HST Students Kilimanjaro 2010

At Uhuru Peak. Top (left to right): Allen, Erika, Braden, Pam, Uzi, Ally, Dafang. Bottom: Ellicott, Bariki, Paulo, and Captain Jaguar.

A mile and a half from Uhuru Peak—The Roof of Africa—a merciless wind blew in icy gusts.  In the pitch black hours before sunrise, the only sound was the panting of our team mates, struggling to suck a rare molecule of oxygen. Too exhausted to speak, we shared a collective thought: “How the hell did we get here?”

It all started at HST.100 Respiratory Pathophysiology, when Prof. Drazen notified us, “You have 48 hours to submit your writing assignment.” One member of our group had an idea for her assignment. As is the case with many good ideas, it was the product of a near-tragedy. Two years prior, she was honeymooning on Kilimanjaro when her husband discovered—the hard way—how pulmonary and cerebral edema feel. After class that April night, we pieced together a plan to apply our new respiratory knowledge to Kilimanjaro, studying the physiology and risk factors of altitude sickness. Our HST.100 writing assignments were nowhere near finished, but our Kili 2010 research project had begun.

Our HST.100 professors were quick to offer their help and recruited their most adventurous friends to mentor us.  The all-volunteer steering committee included Dr. Stuart Harris, Chief of the Division of Wilderness Medicine at MGH, Dr. Stephen Muza, Mountain Medicine Team Leader in the US Army, and Dr. Gary Strangeman, Director of the Neural Systems Group at MGH. With their extensive knowledge and experience, they guided us in experimental design, provided specialized equipment, and obtained IRB approval. On July 30, 2010, following three months of planning, seven of us headed to Tanzania to carry out our study.

Our study was designed to test the relative contributions of cerebral hemodynamic alterations, peripheral oxygenation, and sleep desaturation to acute mountain sickness (AMS). We self-monitored relevant physiological parameters associated with ascent and descent during a 6-day Machame Route ascent to 19,341 ft, 1-day descent and several days of recovery. We used near-infrared neuroimaging (NIN) to monitor cerebral hemodynamics, with daily measurements of a 22-minute standardized task battery (rest, serial sevens, Valsalva maneuvers, Mueller maneuvers, breath-hold, and CO2-rebreathing). EKG was monitored simultaneously. We continuously collected actigraphy and peripheral oxygen saturation (SaO2). During sleep, we measured movement, SaO2, breath rate, breath volume and EEG using the Alice PDx Portable Sleep System. Twice a day, we filled a qualitative questionnaire for the diagnosis of AMS (Lake Louise Questionnaire), and once a day we measured blood pressure, temperature, and urine pH. These measurements provide an unusually complete physiological profile of individuals during ascent, descent, and recovery.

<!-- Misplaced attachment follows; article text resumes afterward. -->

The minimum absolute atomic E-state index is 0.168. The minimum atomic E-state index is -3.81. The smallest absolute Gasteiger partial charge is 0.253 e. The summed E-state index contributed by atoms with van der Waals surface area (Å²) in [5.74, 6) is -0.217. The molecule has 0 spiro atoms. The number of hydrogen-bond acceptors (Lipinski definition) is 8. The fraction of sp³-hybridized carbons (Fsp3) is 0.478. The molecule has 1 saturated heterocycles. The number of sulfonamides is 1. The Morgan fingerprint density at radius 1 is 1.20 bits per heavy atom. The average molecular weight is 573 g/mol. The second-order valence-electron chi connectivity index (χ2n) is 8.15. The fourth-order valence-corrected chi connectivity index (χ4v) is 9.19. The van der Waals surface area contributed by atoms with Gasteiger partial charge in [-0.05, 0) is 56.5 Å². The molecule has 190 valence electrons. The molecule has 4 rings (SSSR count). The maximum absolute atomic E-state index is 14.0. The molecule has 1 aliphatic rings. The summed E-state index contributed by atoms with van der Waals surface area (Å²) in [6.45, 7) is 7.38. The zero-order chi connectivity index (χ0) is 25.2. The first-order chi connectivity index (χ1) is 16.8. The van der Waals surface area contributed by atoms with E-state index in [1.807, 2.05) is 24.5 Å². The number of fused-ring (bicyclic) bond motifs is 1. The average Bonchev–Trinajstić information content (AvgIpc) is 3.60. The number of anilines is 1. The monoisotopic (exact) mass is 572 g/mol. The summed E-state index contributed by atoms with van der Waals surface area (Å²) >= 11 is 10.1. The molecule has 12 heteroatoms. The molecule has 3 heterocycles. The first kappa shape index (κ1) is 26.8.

Our schedule was demanding: climb all day, experiment half the night. The rest of the night, we tried to sleep while chained to recording devices, tickled by cannulas up our noses, and glued to our sleeping bags by the goo holding the EEG electrodes in place. We filled our days ogling amazing scenery, servicing our equipment and team mates, eating trail mix, brushing up on our Swahili, eating more trail mix, and amassing a repertoire of inside jokes. Our shared training in nearly all study aspects and logistics, and a strong collective desire to meet daily protocol goals, created a highly flexible and productive team able to adjust rapidly to the changing task demands.

At 6 a.m. on August 5, 2010, all seven of us—wearing our specialized HST Kili 2010 gear—reached Uhuru Peak.  As we stood above Africa, overlooking the Kili glaciers (19341 ft), the view and our oxygen levels were breathtaking. Six days of climbing, five climate zones, four ibuprofen pills a day, three months of preparations, two feet and one HST course brought us to this moment. We are still analyzing our data, but one thing is clear: a follow-up study is in order – Himalaya here we come!